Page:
The origin of glass manufacture itself can be dated back to the second millennium bce in Mesopotamia, Syria and Egypt. It seems to have come to a halt at the end of the Bronze Age, but was resumed in Syria and Cyprus in the early first millennium BC.
Meanwhile, in Hellenistic Syria, high quality wine was exported from the port of Laodicea (present-day Latakia) via the Red Sea as far as Arabia and India. It was in Ptolemaic Alexandria that experiments led to new production techniques, so that glass could be manufactured on a significantly larger scale. During the Hellenistic period, it first became possible to form glass from moulds. Subsequently, in the late Hellenistic period (ca. first century BC), glassblowing was discovered in the Near East – an invention that caused a sheer revolution in glass production: this made glass vessels cheaper even than earthenware.
Although the Classical Greek and Roman wine culture may be more familiar to the reader, a rich culture existed around wine consumption in Achaemenid Persia (550-330 BC). The rhyton – a horn usually decorated with an animal head or forepart, and used to drink, pour, or aerate (pass air through liquid) wine – is a striking expression of this.
Carmania in the Highlands of Iran (approximately the modern province of Kerman) was famous for the quality of its wine. Strabo (15.2.14) informs us that the Carmanian grape variety, which flourished due to the fertile soil, was known both for the size of the grapes and for the size of its bunches.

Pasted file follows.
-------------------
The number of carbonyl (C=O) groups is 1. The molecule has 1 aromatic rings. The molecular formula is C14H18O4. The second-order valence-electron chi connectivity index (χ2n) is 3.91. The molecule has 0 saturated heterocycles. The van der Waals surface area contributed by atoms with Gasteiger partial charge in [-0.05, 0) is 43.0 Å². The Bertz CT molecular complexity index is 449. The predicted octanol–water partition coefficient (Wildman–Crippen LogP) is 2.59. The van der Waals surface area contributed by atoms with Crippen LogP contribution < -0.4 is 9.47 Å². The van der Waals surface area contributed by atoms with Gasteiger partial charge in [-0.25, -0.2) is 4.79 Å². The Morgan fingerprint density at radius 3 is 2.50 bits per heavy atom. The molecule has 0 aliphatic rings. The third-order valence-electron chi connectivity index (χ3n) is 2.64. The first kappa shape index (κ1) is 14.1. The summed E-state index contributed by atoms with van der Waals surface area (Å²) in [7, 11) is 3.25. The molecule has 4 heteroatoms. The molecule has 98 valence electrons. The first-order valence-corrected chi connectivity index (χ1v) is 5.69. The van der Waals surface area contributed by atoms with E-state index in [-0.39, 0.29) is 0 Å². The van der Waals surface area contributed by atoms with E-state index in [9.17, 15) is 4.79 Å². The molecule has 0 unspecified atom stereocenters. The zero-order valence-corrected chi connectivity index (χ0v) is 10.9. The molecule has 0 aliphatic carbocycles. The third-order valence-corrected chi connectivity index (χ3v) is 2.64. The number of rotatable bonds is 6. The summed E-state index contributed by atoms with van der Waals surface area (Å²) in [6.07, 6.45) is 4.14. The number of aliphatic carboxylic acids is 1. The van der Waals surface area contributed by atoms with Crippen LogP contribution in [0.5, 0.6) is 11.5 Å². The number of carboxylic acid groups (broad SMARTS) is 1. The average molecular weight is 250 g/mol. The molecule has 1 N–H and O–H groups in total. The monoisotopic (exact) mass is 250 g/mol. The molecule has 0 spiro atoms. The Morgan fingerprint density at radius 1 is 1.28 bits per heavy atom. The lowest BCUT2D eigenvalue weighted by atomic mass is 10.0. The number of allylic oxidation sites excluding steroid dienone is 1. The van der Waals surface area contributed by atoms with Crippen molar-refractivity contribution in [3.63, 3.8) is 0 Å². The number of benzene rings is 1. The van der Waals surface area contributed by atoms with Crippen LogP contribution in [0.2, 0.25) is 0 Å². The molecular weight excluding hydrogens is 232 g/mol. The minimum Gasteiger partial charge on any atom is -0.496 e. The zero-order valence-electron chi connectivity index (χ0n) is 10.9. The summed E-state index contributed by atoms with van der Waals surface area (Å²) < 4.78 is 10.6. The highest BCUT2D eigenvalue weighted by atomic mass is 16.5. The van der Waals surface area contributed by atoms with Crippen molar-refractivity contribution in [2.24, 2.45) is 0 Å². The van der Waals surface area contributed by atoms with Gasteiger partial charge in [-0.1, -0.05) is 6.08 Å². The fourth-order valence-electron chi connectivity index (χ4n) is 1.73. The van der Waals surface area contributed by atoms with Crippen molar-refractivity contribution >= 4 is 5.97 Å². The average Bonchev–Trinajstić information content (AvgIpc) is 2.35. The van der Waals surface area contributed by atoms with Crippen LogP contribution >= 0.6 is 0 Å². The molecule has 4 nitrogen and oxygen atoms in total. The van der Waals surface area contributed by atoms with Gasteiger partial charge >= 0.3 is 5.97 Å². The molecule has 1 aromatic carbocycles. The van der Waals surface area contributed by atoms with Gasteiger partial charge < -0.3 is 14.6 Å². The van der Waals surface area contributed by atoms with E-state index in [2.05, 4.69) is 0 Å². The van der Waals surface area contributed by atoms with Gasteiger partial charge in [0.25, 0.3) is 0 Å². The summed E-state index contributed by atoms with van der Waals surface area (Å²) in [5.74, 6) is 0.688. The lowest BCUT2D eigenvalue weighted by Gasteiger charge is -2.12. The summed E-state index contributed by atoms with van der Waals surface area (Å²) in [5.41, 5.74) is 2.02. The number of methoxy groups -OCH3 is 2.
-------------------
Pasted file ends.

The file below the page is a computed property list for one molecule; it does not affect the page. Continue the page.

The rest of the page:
After the disastrous journey through the Gedrosia desert, in which perhaps one-third of his troops lost their lives, Alexander the Great made a Bacchic triumphal procession through the region and celebrated a drinking party in honor of Dionysus for seven days and seven nights.
In the region of Gandhara, north-west of ancient India, the area of the Kabul valley before that river (known as the Cophes in antiquity) empties into the Indus, the Macedonian army had earlier believed to even have discovered the birthplace of Dionysus, the god of wine, because the mountainous area was rich in vine and grapes. In the region, wine was indeed consumed during popular religious festivals before the arrival of Buddhism from India.
Gandharan wine was probably enhanced with spices during the fermentation and was drunk undiluted within days after the pressing (the yeast was therefore still active). It was a sweet young wine with a milky color. While Buddhist monks were prohibited from drinking alcoholic beverages, the tradition of a wine festival continued. Vine leaves also became a popular motif in later Gandhara art.
Archaeologists can at least partially reconstruct the network of overseas trade from ceramic vessels discovered in underwater excavations. For example, the amphoras from Rhodes are of a specific type, so that their large-scale dispersal across the Hellenistic world attests to the wide reach of trade from the island.
The local wine produced in Rhodes that was transported in these ceramic containers was very popular. Like the variant from Kos, Rhodian wine was mixed with seawater or salt, although to a lesser extent. While this salty wine was not of particular high quality, it was precisely its low price that contributed to its enormous popularity as an export commodity.
On the scene illustrated below we see, in a turbulent sea, an almost fully naked woman riding sideways with both legs to the right, on the back of a sea centaur. She is a Nereid, a sea nymph, one of the fifty beautiful daughters of the sea god Nereus and his wife Doris (herself the daughter of Oceanus and Tethys).